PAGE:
The New International Encyclopædia/Mieris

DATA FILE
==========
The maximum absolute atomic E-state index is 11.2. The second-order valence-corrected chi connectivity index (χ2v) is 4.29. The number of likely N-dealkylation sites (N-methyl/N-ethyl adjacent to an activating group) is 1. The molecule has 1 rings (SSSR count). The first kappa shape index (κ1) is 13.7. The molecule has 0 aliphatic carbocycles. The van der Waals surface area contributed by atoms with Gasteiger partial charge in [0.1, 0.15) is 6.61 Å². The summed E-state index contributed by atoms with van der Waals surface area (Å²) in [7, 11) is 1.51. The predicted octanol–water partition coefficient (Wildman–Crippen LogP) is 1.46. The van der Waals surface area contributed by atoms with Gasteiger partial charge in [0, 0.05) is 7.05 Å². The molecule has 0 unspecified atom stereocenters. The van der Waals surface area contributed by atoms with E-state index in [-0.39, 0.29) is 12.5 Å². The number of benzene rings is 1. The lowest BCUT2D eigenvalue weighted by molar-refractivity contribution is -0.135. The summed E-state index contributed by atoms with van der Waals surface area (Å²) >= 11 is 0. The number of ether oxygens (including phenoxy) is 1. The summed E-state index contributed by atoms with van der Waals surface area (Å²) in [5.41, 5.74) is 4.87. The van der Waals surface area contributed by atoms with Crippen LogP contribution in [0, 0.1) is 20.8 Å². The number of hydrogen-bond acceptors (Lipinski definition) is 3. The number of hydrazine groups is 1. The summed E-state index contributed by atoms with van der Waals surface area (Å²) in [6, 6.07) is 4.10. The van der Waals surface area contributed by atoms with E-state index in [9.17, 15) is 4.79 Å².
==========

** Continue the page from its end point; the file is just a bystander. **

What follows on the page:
MIERIS, mē'rĭs. A family of Dutch painters. Frans van Mieris, the elder (1635-81), a genre painter, was born in Leyden, April 12, 1635. He was a pupil of Torenvliet, of Gerard Dou, and of Adriæn van den Tempel. His pictures are characterized by elegance of drawing, and his coloring is clear, delicate, and rich, especially in painting velvets, satin, and other rich stuffs. They are treated too superficially and smoothly, however, to be strong. His principal works include the “Lady in the Crimson Jacket,” National Gallery, London; “Lady at Her Toilet,” “Two Ladies Drinking Tea,” “Interior of a Household,” and a “Male Portrait,” in the Louvre; “Boy Blowing Soap-Bubbles” and “Artist and His Wife” (1663), in the Hague Museum; a “Lady Writing a Letter” (1680); a “Lady Playing Guitar,” Amsterdam Museum; the “Soldier” (1662); “Woman Fainting,” Munich Gallery; and the “Tinker,” Dresden Gallery. — Jan van Mieris (1660-90), a genre and portrait painter, son and pupil of Frans the elder; he studied also under Lairesse. Examples of his work are an “Assembly of Ladies and Gentlemen with Lute-Player,” Gotha Museum; “Surgeon Dressing a Wound,” Hermitage, Saint Petersburg. — Willem van Mieris (1662-1747), a genre and mythological painter and sculptor, was born in Leyden, the son and pupil of Frans the elder. His work represents the school in its decline, and is inferior to his father's in drawing and impasto. He also modeled statuettes and vases adorned with bas-reliefs. Among his works are the “Trumpeter,” the “Poultry Dealer,” and the “Merry Toper,” all in the Dresden Gallery. — Frans van Mieris, the younger (1689-1763). A genre painter and writer. He was the son and pupil of Willem, and a distinguished antiquary, and published works of merit on numismatics and history. His books include the Historie der nederlandsche vorsten (1732-35) and Groot charterboek der graven van Holland, van Zeeland en heren van Vriesland (1753-56). Among his paintings are the “Pharmacy” (1714), Amsterdam Museum; portrait of his father (1737). Copenhagen Gallery; and the “Fishmonger” (1747), Rotterdam Museum.